GSA Spotlight: Navy’s Luke GillinghamFeatured
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Navy coach Paul Kostacopoulos knows how lucky he got with Luke Gillingham. It’s not that Gillingham was pre-ordained to play for the Midshipmen — he drew some interest from other top academic programs like Cal, San Diego and Duke — but once the Navy coaching staff saw him in the summer after his junior year, it wasn’t hard to sell him on the Navy experience.
After all, Gillingham’s father is an admiral in the Navy Medical Corps, and was stationed in Coronado, Calif., when Gillingham was in high school. So playing baseball in Annapolis was a perfect fit, even if it meant heading to the opposite coast.
“Honestly, growing up, it’s kind of all I really saw was Navy life,” Gillingham said. “I definitely saw how much pride he took in what he did, the way he was when he came home. That’s something that steered me in that direction. But I really wasn’t thinking about the Naval Academy until I started getting recruited here. The recruiting really got me here.”
“I’d love to sit there and pat myself on the back with the staff about how we recruited this great player and he came to Navy, but he had such a strong interest in coming here,” Kostacopoulos said. “His size alone and his deception, we wanted to get him to Navy. He knew this was the right path for him.”
It couldn’t have worked out any better for Gillingham, or for his coaches. The 6-foot-3, 200-pound lefthander has been one of college baseball’s most dominant pitchers over the last two years, and he’s been a vital part of Navy’s pitching staff for his entire four-year career. He made 14 appearances (eight starts) and posted a 3.23 ERA as a freshman in 2013. A key moment in his development was his final start of that first season, when he threw his first career complete game against Lehigh, striking out 12.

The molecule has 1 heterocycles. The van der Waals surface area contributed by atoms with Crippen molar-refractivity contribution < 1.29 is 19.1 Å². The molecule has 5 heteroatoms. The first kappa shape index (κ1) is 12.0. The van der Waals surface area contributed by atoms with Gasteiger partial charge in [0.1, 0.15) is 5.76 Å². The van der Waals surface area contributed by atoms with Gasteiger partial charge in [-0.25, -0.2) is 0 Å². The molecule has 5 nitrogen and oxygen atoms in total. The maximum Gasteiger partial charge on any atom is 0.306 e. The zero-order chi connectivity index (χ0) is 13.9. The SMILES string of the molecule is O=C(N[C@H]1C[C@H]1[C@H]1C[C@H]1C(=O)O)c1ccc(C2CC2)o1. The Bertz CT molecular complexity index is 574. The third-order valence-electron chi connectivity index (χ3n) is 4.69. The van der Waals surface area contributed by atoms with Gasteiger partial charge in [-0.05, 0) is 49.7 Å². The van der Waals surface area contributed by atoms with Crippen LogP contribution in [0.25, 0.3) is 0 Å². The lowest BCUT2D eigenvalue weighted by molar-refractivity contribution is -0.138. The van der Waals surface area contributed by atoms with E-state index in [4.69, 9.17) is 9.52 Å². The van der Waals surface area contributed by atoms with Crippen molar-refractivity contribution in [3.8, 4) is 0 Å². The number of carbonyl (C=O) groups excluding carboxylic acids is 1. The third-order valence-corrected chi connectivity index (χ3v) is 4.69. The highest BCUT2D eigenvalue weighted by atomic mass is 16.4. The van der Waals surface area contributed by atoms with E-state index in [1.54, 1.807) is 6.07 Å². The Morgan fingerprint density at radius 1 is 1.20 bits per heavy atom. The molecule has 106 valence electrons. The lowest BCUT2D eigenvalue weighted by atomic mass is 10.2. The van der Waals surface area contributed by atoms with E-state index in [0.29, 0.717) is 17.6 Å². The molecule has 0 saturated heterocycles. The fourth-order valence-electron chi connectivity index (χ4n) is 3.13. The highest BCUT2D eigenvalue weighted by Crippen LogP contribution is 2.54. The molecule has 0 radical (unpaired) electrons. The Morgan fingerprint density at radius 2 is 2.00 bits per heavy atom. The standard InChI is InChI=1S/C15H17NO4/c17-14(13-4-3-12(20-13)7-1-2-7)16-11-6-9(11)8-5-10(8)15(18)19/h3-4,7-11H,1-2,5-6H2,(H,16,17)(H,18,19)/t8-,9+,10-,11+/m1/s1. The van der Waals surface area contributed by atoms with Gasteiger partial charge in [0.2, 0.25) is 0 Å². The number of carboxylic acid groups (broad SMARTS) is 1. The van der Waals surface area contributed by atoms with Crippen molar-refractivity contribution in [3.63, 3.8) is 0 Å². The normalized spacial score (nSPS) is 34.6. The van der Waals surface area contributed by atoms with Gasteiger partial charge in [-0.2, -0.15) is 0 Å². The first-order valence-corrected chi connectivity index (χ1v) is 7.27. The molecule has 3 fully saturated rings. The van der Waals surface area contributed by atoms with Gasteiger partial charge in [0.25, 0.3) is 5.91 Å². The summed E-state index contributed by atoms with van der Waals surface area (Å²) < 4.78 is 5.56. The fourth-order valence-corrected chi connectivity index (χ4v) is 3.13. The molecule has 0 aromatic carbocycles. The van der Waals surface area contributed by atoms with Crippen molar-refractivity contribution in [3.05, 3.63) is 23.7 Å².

“That was a really big confidence booster, really just got me going forward. I never really looked back after that,” Gillingham said. “That’s the most memorable for me, starting a game, really sticking it out and ending a game, then you get that taste of closing a game out.”
Since then, Gillingham has recorded 11 more complete games, including four shutouts. He has become the ultimate tone-setter at the top of the rotation, pitching deep into games week after week and shutting down opposing lineups. He was very good as a sophomore, posting a 3.33 ERA in 67.2 innings, but he made an incredible leap from that season to his junior year, when he led the nation in WHIP (0.70) and ranked third in both ERA (1.19) and strikeouts per nine innings (11.99) while posting an 8-1 record.
Gillingham said the arrival of pitching coach Bobby Applegate in August of 2014 proved crucial for his development. With Applegate’s help, he learned how to visualize how he would attack each batter on a pitch-by-pitch basis. He also made a few mechanical adjustments with Applegate, moving to a slightly higher arm slot (high three-quarters) and working on getting more sink on his four-seam fastball, in addition to its natural run. But refining his mental game might have been the most important piece in his development.